The Feast of the Assumption shows us our true dignity as children of God. Mary also helps her children realize their true dignity. In the book of Revelation she faces off against a huge red dragon. Who wins? The woman, because God is on her side.  Be faithful like Mary and you will see the triumph of God.

(15 Aug 2014)

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Christians being forced to leave their homes in Mosul, with their goods confiscated. Christians caught in the cross-fire between Moslems and Jews in the Holy Land.
Christian children kidnapped by Boko Haram in Nigeria.
Christians feeling pressure from secularist legislation.
A Christian woman in Sudan sentenced to death for being Christian…
We usually think of all these as isolated incidents, and we tend to assume that Christianity is generally welcomed and tolerated. Not true. According to a recent piece in The Independent:

Most people in the West would be surprised by the answer to the question: who are the most persecuted people in the world? According to the International Society for Human Rights, a secular group with members in 38 states worldwide, 80 per cent of all acts of religious discrimination in the world today are directed at Christians. (The Independent, Christians: The world’s most persecuted people, 27 July 2014)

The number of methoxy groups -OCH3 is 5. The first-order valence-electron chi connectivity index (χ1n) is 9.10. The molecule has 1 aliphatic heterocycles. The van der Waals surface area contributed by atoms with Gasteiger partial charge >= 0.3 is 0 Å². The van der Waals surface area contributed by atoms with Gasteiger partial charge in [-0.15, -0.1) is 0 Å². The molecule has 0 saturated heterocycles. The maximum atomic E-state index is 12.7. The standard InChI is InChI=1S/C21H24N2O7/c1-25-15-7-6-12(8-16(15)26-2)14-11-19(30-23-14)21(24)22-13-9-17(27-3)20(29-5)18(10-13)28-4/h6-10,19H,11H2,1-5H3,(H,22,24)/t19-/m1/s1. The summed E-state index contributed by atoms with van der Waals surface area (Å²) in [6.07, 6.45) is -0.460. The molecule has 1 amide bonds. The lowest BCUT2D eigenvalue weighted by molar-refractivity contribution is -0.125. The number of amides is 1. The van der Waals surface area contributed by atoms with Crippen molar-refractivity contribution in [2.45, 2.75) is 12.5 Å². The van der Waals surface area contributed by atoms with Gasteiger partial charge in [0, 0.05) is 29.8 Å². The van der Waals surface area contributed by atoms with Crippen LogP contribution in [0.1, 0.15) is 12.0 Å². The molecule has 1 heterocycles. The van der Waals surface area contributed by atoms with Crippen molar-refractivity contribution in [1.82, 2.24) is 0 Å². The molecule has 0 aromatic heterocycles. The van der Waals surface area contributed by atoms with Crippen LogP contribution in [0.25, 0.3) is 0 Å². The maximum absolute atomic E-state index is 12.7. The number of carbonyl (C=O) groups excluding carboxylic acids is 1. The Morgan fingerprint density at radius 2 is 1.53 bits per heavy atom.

This means that, even today in the modern world, following Jesus is still an unpopular choice. Jesus never said following him would be easy. In fact, these are his words:

Jesus said, “Truly, I say to you, there is no one who has left house or brothers or sisters or mother or father or children or lands, for my sake and for the gospelwho will not receive a hundredfold now in this time, houses and brothers and sisters and mothers and children and lands, with persecutions, and in the age to come eternal life. (Mark 10:29-30)